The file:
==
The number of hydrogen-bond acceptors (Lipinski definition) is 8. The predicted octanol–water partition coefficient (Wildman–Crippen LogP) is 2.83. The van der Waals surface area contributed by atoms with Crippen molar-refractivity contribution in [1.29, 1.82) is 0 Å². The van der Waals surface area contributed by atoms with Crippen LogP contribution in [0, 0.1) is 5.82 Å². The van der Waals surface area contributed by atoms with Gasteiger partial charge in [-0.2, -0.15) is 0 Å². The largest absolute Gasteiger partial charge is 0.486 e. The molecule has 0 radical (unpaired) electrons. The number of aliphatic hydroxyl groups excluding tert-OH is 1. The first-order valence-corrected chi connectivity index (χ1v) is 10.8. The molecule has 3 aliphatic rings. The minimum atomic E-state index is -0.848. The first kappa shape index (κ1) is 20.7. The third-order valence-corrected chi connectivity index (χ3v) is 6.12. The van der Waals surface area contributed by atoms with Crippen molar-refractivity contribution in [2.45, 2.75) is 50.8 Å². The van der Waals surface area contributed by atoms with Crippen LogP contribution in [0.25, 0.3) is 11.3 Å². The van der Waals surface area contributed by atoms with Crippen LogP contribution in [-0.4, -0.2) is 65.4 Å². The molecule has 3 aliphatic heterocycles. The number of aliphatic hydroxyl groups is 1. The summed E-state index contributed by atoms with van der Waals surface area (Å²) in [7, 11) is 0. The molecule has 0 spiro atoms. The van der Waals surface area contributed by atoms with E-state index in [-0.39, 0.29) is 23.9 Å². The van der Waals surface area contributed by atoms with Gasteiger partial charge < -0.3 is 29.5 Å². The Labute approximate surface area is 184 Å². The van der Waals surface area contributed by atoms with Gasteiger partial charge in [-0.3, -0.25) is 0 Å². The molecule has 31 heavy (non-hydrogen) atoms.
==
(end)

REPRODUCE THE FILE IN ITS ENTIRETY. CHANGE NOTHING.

The number of hydrogen-bond acceptors (Lipinski definition) is 8. The predicted octanol–water partition coefficient (Wildman–Crippen LogP) is 2.83. The van der Waals surface area contributed by atoms with Crippen molar-refractivity contribution in [1.29, 1.82) is 0 Å². The van der Waals surface area contributed by atoms with Crippen LogP contribution in [0, 0.1) is 5.82 Å². The van der Waals surface area contributed by atoms with Gasteiger partial charge in [-0.2, -0.15) is 0 Å². The largest absolute Gasteiger partial charge is 0.486 e. The molecule has 0 radical (unpaired) electrons. The number of aliphatic hydroxyl groups excluding tert-OH is 1. The first-order valence-corrected chi connectivity index (χ1v) is 10.8. The molecule has 3 aliphatic rings. The minimum atomic E-state index is -0.848. The first kappa shape index (κ1) is 20.7. The third-order valence-corrected chi connectivity index (χ3v) is 6.12. The van der Waals surface area contributed by atoms with Crippen molar-refractivity contribution in [2.45, 2.75) is 50.8 Å². The van der Waals surface area contributed by atoms with Crippen LogP contribution in [0.25, 0.3) is 11.3 Å². The van der Waals surface area contributed by atoms with Crippen LogP contribution in [-0.4, -0.2) is 65.4 Å². The molecule has 3 aliphatic heterocycles. The number of aliphatic hydroxyl groups is 1. The summed E-state index contributed by atoms with van der Waals surface area (Å²) in [7, 11) is 0. The molecule has 0 spiro atoms. The van der Waals surface area contributed by atoms with E-state index in [-0.39, 0.29) is 23.9 Å². The van der Waals surface area contributed by atoms with Gasteiger partial charge < -0.3 is 29.5 Å². The Labute approximate surface area is 184 Å². The van der Waals surface area contributed by atoms with Gasteiger partial charge in [-0.3, -0.25) is 0 Å². The molecule has 31 heavy (non-hydrogen) atoms.